Then she went into the second (alleged) reason, which was very interesting:
The EPA creates jobs ... When EPA says that that dirty smokestack needs a new scrubber, someone has to engineer that scrubber, someone has to build that scrubber, someone has to install it, maintain it, and operate it. Those are American jobs.
This is bad economics .. In fact, we can keep upping the ante—having businesses with dirty smokestacks buy three, four, eight hundred scrubbers—until we restore full employment just by regulatory fiat.
On the fly, Colbert himself pointed out the absurdity of Browner’s second alleged benefit of EPA’s new regulations. Colbert (pretending to be a stereotypical right-winger who cares only about business and not the environment) told Browner that “we’re losing our lunch” to the Chinese, whose businesses don’t have to face the high regulatory costs that American firms endure.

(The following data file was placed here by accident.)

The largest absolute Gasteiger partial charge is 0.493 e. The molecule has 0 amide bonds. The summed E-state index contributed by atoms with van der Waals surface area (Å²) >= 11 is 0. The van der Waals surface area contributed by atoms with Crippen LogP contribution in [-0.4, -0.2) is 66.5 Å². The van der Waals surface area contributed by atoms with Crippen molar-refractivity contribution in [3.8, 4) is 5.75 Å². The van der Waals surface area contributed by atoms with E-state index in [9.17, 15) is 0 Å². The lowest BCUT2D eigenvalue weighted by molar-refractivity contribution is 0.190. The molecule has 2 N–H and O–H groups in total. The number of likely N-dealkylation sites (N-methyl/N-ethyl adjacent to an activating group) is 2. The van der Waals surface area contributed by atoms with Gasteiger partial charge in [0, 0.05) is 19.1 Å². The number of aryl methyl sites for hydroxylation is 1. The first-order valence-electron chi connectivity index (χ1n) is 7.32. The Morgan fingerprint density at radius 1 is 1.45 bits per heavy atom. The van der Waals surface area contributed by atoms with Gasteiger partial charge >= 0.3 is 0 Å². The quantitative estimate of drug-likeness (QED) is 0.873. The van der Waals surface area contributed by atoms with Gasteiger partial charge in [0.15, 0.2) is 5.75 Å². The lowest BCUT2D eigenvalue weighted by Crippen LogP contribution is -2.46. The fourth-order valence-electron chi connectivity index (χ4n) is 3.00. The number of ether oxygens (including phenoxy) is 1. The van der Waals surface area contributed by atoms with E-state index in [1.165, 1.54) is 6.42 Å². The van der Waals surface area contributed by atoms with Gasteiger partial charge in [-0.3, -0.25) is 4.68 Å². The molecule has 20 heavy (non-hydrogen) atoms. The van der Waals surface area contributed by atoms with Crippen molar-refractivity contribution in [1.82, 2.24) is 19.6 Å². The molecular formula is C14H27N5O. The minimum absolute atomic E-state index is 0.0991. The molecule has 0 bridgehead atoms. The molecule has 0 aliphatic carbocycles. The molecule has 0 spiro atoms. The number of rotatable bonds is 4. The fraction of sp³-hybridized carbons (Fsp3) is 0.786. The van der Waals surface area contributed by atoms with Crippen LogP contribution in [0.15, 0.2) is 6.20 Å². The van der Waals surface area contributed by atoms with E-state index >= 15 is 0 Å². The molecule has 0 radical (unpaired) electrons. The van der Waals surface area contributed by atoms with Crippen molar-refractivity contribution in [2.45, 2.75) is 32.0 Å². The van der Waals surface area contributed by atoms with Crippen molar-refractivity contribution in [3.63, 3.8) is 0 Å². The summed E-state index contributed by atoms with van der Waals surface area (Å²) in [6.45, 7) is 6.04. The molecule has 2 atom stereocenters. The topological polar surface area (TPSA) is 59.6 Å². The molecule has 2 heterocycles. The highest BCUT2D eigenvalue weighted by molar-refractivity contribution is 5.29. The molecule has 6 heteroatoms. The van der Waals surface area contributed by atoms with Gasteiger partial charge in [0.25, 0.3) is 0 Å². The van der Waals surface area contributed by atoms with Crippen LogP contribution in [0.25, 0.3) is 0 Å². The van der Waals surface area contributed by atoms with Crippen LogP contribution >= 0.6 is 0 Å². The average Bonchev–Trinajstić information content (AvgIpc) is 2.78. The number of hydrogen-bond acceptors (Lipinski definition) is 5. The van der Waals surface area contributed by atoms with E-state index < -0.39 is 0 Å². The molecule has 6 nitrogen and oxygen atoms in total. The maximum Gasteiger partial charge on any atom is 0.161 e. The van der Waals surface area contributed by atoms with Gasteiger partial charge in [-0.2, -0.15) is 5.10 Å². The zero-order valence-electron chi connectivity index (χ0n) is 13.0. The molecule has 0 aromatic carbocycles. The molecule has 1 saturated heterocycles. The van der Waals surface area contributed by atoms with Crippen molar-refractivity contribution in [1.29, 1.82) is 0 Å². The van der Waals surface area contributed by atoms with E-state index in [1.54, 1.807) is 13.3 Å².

In response, Browner asked Colbert if he had ever breathed the air in China. He admitted it was more polluted than the U.S. air, but then saw a comedic opening. He argued:
"That’s another job creator. If there’s more pollution [in the U.S.], then there’s more work for the doctors who have to cure us of the diseases we get, from the things we eat and drink ... I can use your own logic against you."